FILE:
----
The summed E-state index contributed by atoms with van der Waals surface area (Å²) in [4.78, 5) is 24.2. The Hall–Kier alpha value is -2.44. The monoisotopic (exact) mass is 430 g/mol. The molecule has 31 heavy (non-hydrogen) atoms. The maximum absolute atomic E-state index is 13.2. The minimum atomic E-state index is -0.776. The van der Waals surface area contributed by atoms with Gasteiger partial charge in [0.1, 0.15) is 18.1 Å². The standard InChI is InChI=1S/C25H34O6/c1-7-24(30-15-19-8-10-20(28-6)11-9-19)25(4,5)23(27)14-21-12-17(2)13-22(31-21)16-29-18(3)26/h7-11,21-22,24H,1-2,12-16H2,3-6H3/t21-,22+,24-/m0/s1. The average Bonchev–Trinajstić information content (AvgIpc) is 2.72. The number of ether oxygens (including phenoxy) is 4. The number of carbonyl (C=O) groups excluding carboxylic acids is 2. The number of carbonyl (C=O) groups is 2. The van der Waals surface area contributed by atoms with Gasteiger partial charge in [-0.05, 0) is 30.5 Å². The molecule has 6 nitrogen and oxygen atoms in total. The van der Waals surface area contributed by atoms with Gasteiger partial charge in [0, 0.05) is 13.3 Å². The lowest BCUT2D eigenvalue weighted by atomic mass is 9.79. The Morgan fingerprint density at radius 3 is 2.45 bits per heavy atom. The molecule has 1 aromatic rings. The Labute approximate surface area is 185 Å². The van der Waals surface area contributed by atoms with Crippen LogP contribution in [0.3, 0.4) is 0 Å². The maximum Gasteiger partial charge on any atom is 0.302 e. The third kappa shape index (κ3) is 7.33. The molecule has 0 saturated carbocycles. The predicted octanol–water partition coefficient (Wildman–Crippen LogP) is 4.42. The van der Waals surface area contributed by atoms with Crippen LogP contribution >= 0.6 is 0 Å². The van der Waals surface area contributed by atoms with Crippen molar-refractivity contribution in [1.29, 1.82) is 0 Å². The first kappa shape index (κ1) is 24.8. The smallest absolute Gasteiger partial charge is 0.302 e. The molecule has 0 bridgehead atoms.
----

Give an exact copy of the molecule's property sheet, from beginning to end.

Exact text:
The summed E-state index contributed by atoms with van der Waals surface area (Å²) in [4.78, 5) is 24.2. The Hall–Kier alpha value is -2.44. The monoisotopic (exact) mass is 430 g/mol. The molecule has 31 heavy (non-hydrogen) atoms. The maximum absolute atomic E-state index is 13.2. The minimum atomic E-state index is -0.776. The van der Waals surface area contributed by atoms with Gasteiger partial charge in [0.1, 0.15) is 18.1 Å². The standard InChI is InChI=1S/C25H34O6/c1-7-24(30-15-19-8-10-20(28-6)11-9-19)25(4,5)23(27)14-21-12-17(2)13-22(31-21)16-29-18(3)26/h7-11,21-22,24H,1-2,12-16H2,3-6H3/t21-,22+,24-/m0/s1. The average Bonchev–Trinajstić information content (AvgIpc) is 2.72. The number of ether oxygens (including phenoxy) is 4. The number of carbonyl (C=O) groups excluding carboxylic acids is 2. The number of carbonyl (C=O) groups is 2. The van der Waals surface area contributed by atoms with Gasteiger partial charge in [-0.05, 0) is 30.5 Å². The molecule has 6 nitrogen and oxygen atoms in total. The van der Waals surface area contributed by atoms with Gasteiger partial charge in [0, 0.05) is 13.3 Å². The lowest BCUT2D eigenvalue weighted by atomic mass is 9.79. The Morgan fingerprint density at radius 3 is 2.45 bits per heavy atom. The molecule has 1 aromatic rings. The Labute approximate surface area is 185 Å². The van der Waals surface area contributed by atoms with Crippen LogP contribution in [0.3, 0.4) is 0 Å². The maximum Gasteiger partial charge on any atom is 0.302 e. The third kappa shape index (κ3) is 7.33. The molecule has 0 saturated carbocycles. The predicted octanol–water partition coefficient (Wildman–Crippen LogP) is 4.42. The van der Waals surface area contributed by atoms with Crippen LogP contribution >= 0.6 is 0 Å². The van der Waals surface area contributed by atoms with Crippen molar-refractivity contribution in [1.29, 1.82) is 0 Å². The first kappa shape index (κ1) is 24.8. The smallest absolute Gasteiger partial charge is 0.302 e. The molecule has 0 bridgehead atoms.